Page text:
Economist: Harvey’s impact will guide development in Houston
HOUSTON (AP) — A Houston business group said Friday that Hurricane Harvey’s biggest long-term impact on the nation’s fourth-largest city likely will be on where and how new homes and structures are built.
The results of Harvey’s flooding will likely guide how development goes forward in the city for the next decade, said Patrick Jankowski, the regional economist for the Greater Houston Partnership.
“Every time we get a little bit better understanding, a little bit more technology as we understand development patterns, we’ll still be making changes to this ... We’ll have to,” Jankowski said after presenting his group’s annual Houston employment forecast during a luncheon.
Houston — nicknamed the energy capital of the world because of the many oil and gas companies that call the city home — had been rebounding from the most recent oil downturn when Harvey and its devastating flooding hit in late August.
While final figures are still being tabulated, officials have estimated that more than 136,000 homes and structures were damaged during Harvey in Harris County, which includes Houston.
As the city continues to study potential changes to its stormwater regulations, Harris County this week approved new regulations on building construction in flood-prone locations, rules that will increase the required elevation for new homes and other structures to avoid floodwaters.
While Harvey was devastating to many parts of Houston, it only delayed the city’s ongoing recovery from the most recent oil downturn, Jankowski said.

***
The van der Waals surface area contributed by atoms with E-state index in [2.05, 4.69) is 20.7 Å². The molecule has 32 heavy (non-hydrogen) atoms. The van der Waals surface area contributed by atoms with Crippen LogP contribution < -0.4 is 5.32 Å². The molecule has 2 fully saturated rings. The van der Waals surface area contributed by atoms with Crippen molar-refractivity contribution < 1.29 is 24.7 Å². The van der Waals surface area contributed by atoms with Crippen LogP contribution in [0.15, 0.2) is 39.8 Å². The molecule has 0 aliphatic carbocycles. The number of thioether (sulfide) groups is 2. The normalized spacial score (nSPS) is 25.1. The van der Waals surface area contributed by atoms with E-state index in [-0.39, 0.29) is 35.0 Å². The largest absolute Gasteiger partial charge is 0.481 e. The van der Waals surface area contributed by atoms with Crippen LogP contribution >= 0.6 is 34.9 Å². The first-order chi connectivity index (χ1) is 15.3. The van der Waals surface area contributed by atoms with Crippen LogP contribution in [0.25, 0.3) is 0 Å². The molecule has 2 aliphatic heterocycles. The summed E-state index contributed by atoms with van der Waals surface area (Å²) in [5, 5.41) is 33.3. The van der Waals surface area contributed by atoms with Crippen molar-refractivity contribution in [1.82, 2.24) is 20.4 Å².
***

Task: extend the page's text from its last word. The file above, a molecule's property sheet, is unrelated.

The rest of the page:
“We’ve just been through one of the greatest calamities in the history of the world. It’s biblical,” Kevin Roberts, president of southwest operations for real estate firm Transwestern, said during a panel discussion about Harvey’s impact on Houston. “I don’t’ think you need to see anything else besides the response of the Houston community to give you unbelievable hope this is the most can do, resilient city on the planet.”
While the business community in Houston has mostly recovered from Harvey, many individuals and families have yet to return to their homes as the rebuilding process continues.
The partnership’s forecast is hopeful that 90 percent of families whose homes were damaged in the hurricane will have finished their repairs by the storm’s anniversary.
After Harvey, “people are still going to move here. They move here for the quality of life. They move here because of the economic opportunity. But when they get here, they may be a little more careful where they choose to live,” Jankowski said.
Many people at Friday’s partnership event focused on how 2017 offered both tremendous lows for the city — Harvey’s flooding — along with tremendous highs — the Houston Astros’ World Series win.
“That’s what people are going to remember, that we had a flood and then a World Series title within six weeks of each other,” Jankowski said. “If you want an example of resilience, you can’t come up with a better one than that.”
Follow Juan A. Lozano on Twitter at www.twitter.com/juanlozano70